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This story originally featured on Task & Purpose.

A wise fighter pilot once said that he feels the need, the need for speed. But every so often he also feels the need to pee. Historically, that’s been a tricky piece of work in a cramped fighter jet cockpit, where a parachute harness, full-body flight suit and survival vest make it tough to access the necessary body parts and take a leak without making a mess. But a new “in-flight bladder relief” device being tested by the Air Force might make things easier, especially for female pilots.

Developed by Omni Defense Technologies, “Skydrate” involves a pad for women and a cup for men. Pilots put on the cup or pad beneath a special pair of underwear. When it’s time to go, the pilot connects the cup or pad with a tube leading to a pump outside the flight suit. The battery-operated pump pulls the urine through the tube to a collection bag, where the pee is stored until the end of the mission.

The pump could be an improvement over previous systems, where pilots unzipped their flight suits and peed directly into a plastic bag called a piddle pack. The system was especially awkward for female pilots, some of whom had to shimmy forward onto their seat or raise themselves up to pee into the bag and avoid spillage. Because it’s such a hassle, some women just don’t drink water beforehand to avoid having to pee mid-flight.

“[M]any female aircrew resort to “tactical dehydration” to avoid the difficulties and potential dangers of having to relieve themselves inflight,” the Air Force wrote in a 2020 solicitation for better piddle packs. “During flights, dehydration negatively impacts pilots by lowering their G-tolerance by up to 50 percent,” and leading to possible headaches, altered vision, and “reduced physical and cognitive performance.”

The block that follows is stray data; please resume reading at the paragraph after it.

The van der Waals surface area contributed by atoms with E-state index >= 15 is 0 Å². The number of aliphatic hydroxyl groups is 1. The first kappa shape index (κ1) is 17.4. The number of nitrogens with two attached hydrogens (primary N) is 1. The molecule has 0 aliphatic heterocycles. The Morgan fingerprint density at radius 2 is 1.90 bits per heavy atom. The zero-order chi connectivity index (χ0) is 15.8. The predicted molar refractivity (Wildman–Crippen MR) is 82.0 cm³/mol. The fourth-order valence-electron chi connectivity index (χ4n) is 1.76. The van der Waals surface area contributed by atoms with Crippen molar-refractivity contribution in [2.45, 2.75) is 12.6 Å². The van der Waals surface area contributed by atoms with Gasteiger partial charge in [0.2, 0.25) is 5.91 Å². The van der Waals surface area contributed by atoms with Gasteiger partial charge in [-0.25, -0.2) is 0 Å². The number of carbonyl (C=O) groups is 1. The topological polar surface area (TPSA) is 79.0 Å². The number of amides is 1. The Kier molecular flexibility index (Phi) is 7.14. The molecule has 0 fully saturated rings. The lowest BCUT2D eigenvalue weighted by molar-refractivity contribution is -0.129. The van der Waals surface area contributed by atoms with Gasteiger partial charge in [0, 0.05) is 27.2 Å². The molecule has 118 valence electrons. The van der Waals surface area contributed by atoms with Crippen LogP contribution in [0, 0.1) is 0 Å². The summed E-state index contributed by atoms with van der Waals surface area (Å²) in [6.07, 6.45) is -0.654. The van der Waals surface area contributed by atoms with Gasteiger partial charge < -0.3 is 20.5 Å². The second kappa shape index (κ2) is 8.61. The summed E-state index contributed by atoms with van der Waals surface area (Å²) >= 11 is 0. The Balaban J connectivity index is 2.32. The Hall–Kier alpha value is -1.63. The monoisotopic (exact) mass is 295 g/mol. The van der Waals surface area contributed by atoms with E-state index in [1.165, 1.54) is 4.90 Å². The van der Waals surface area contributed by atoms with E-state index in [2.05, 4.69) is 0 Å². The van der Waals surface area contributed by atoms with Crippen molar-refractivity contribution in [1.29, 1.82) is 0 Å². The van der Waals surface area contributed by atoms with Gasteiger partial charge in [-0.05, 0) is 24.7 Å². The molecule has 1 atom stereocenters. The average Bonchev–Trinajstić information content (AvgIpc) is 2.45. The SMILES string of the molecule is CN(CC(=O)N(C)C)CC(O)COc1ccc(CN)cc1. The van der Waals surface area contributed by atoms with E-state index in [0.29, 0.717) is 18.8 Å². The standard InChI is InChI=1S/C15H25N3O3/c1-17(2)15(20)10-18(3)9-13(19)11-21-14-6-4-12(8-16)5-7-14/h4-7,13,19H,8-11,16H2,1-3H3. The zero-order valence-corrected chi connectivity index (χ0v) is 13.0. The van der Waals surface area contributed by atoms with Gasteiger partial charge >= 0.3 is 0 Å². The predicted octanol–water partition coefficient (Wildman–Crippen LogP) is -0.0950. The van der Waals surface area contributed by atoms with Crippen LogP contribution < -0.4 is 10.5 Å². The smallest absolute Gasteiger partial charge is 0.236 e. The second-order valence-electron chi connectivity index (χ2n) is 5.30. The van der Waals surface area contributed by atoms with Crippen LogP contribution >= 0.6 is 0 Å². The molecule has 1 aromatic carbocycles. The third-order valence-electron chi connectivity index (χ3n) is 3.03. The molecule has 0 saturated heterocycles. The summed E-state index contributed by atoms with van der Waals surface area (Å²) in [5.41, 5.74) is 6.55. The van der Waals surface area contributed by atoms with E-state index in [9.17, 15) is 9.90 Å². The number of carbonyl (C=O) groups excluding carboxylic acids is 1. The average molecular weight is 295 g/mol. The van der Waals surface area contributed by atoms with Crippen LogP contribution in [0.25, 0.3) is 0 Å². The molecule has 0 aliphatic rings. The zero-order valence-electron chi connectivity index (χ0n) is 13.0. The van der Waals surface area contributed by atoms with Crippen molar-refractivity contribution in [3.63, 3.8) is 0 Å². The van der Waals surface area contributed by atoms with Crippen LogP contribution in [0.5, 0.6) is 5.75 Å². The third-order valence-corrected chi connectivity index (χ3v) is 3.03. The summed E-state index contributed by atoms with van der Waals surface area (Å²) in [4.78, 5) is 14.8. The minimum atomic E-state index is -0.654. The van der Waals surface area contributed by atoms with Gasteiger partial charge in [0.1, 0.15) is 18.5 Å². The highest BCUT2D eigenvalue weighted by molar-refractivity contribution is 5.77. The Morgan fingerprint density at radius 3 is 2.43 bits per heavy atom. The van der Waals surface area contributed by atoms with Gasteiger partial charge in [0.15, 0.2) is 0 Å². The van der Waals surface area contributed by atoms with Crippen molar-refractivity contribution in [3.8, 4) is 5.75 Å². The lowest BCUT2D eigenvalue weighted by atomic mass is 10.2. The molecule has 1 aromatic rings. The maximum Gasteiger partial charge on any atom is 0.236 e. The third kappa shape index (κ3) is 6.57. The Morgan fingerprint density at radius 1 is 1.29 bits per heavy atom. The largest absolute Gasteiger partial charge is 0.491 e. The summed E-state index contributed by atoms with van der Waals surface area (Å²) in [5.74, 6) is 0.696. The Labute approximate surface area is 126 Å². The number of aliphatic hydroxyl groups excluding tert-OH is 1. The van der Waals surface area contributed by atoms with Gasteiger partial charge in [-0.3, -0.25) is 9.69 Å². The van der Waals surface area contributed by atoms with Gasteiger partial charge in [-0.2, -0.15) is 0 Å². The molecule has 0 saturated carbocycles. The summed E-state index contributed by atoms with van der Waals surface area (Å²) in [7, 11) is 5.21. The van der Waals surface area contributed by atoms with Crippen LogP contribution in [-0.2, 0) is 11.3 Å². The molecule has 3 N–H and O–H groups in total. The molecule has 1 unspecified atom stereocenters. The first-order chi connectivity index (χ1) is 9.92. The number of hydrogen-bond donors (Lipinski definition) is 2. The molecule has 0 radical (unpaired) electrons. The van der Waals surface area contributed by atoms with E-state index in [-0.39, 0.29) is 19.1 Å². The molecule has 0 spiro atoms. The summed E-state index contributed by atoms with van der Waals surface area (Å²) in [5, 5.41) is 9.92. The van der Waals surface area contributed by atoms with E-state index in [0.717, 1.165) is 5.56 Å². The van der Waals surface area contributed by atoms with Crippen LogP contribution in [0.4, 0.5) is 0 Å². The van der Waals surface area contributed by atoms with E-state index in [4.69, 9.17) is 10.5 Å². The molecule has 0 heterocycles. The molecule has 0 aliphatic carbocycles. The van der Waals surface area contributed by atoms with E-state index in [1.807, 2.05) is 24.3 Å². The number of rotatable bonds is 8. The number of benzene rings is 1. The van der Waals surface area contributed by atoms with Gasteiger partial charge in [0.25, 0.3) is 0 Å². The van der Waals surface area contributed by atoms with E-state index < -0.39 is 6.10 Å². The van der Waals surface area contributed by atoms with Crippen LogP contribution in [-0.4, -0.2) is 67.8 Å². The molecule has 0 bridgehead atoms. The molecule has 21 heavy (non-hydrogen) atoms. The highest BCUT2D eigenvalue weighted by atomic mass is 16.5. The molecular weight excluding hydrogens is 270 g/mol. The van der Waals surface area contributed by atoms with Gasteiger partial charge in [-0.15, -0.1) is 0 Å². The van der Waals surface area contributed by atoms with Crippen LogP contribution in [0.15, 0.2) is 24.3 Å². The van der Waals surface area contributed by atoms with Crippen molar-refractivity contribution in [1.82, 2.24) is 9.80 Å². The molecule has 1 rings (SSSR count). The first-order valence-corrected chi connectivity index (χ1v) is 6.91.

“It affects everything from reaction time to vision, which of course you want both of those when you’re landing on the ship at night,” Alex Dietrich, who flew F/A-18F Super Hornets in the Navy, told Task & Purpose. “Just like sleep and nutrition, you’ve got to stay hydrated.”

When Dietrich flew the Super Hornet in the early and mid-2000s, she would give her back-seat weapons systems officer (also called a ‘wizzo’) a heads-up, set her aircraft’s speed and altitude on autopilot, shimmy forward in her seat, undo a velcro strap in her flight suit, use a piddle pack, seal it off, then secure it in a saddle bag. That routine worked for her, but she said it worked only because her squadron’s aircrew survival equipment gear shop went out of their way to replace the zipper in hers and other female aviators’ flight suits with velcro, and because they made an extra effort to get non-standard issue female versions of the piddle pack.

“We had such a supportive squadron to come up with this solution, so we made it work and nobody around me had to tactically dehydrate,” Dietrich said. Meanwhile, her male colleagues had it much easier. 

“I’d make fun of my wizzo for peeing an hour into the flight,” she said. “Like ‘seriously, you couldn’t have just gone before we took off?’ It was so easy for them.”

At least one Air Force pilot agreed with that sentiment.